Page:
In the 1960s, we concentrated our sound system development efforts on microphones and monitor loudspeakers used during studio recordings. News about developments in the United States by JBL and Altec to design speakers for movie theatres did not reach us at that time. In hindsight, Japanese acoustical engineers and researchers, including me, might have turned our attention in those years from studio sound system needs to the sound system possibilities for performance halls. Had we done so, I wonder if our thinking might have illuminated a different approach to concert hall sound systems.

We designed and built Tokyo Bunka Kaikan primarily for unamplified performances of classical music, opera and ballet and it's true that we lacked strong interest in sound system features and equipment. However, we did implement a mechanism to prevent feedback.

Under certain conditions, when a PA (public address) system's amplifier is turned up, the unpleasant phenomenon known as feedback can occur with loudspeakers emitting unpleasant feedback noise instead of the desired amplified sound. During our sound system design for Tokyo Bunka Kaikan we developed a stability index for feedback and a way to measure it. Today, this mechanism is known as the "amplifier gain stability index".

Diagram 1: Set up for measuring an amplifier's maximum stable gain.
Diagram 1: Set up for measuring an amplifier's maximum stable gain.

<< The Amplifier Gain Stability Index >>

As shown in Diagram 1, to measure the maximum stable gain of an amplifier, a loudspeaker used as the sound source is set at a distance of 30 cm. in front of a PA system's microphone. (In a real application, the sound source would likely be a person speaking into the microphone.) For the input signal of this loudspeaker, pink noise and white noise signals attenuated by an octave and 3dB per octave, respectively, are used. The amplification level is raised and at a certain point oscillation (that is, feedback) occurs. Next, the amplification is constrained to 6dB below the point at which feedback occurs, pink noise is again input through the amplifier and the sound pressure level at the audience seating is measured.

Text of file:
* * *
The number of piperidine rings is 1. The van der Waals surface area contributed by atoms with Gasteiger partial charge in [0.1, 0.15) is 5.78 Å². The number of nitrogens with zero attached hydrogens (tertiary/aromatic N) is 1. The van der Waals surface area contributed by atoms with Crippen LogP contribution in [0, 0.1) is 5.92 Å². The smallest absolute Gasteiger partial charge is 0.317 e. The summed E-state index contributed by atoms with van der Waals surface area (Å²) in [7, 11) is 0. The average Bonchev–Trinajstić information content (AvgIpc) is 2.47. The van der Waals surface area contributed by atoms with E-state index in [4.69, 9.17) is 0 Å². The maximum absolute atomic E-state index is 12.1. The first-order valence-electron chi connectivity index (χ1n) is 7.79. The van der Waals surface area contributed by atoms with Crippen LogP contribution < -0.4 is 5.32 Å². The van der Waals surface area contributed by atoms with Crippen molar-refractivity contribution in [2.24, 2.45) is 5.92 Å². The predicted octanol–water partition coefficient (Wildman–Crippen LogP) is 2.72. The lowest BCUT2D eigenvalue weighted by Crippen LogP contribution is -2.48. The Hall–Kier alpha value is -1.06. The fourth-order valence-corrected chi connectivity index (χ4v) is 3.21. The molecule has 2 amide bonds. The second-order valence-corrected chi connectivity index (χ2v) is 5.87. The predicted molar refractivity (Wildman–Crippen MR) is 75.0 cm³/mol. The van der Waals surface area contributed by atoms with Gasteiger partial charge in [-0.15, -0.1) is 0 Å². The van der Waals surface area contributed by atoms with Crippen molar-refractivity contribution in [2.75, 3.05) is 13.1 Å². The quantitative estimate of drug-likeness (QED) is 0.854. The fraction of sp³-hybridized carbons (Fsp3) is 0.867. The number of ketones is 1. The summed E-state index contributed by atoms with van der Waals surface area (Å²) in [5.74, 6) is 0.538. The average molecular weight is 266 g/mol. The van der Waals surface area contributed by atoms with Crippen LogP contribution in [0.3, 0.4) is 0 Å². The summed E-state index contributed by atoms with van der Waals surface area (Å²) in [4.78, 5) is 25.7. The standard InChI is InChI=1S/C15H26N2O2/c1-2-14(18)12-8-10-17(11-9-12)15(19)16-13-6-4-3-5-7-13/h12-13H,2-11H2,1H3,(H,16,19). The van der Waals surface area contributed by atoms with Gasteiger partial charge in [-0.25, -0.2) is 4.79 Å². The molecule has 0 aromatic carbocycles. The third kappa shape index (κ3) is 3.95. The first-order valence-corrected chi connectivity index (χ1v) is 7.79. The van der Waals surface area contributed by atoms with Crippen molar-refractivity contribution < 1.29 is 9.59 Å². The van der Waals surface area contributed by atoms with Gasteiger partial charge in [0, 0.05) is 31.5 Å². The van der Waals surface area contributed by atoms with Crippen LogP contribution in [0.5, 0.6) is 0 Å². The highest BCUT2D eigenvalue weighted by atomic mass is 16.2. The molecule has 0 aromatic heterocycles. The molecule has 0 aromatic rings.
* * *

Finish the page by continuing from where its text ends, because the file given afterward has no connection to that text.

In this set up, the distance between the microphone and loudspeaker is set at 30 cm. Normal conversation typically take place between two people who are about 1 m. apart. Therefore, when the sound pressure level of sound at the time it passes through the microphone exceeds -10dB, the amplified voice will have natural sounding volume.

<< Loudspeaker Changes Came Early to Tokyo Bunka Kaikan >>

In the decades since its opening, Tokyo Bunka Kaikan has undergone both large and small scale renovations. I recall that a replacement loudspeaker project was among one of the earliest of the hall's renovation projects.

Replacement loudspeaker systems come and go. In this article I wrote about the well-known 2S-305 speaker that did a good job as the hall's amplification system 70 years ago. I find it noteworthy that this vestige of the original sound system still shows its "face" tucked in away in a corner of the Main Hall where you and I might notice and remember it.



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[ Japanese Version ]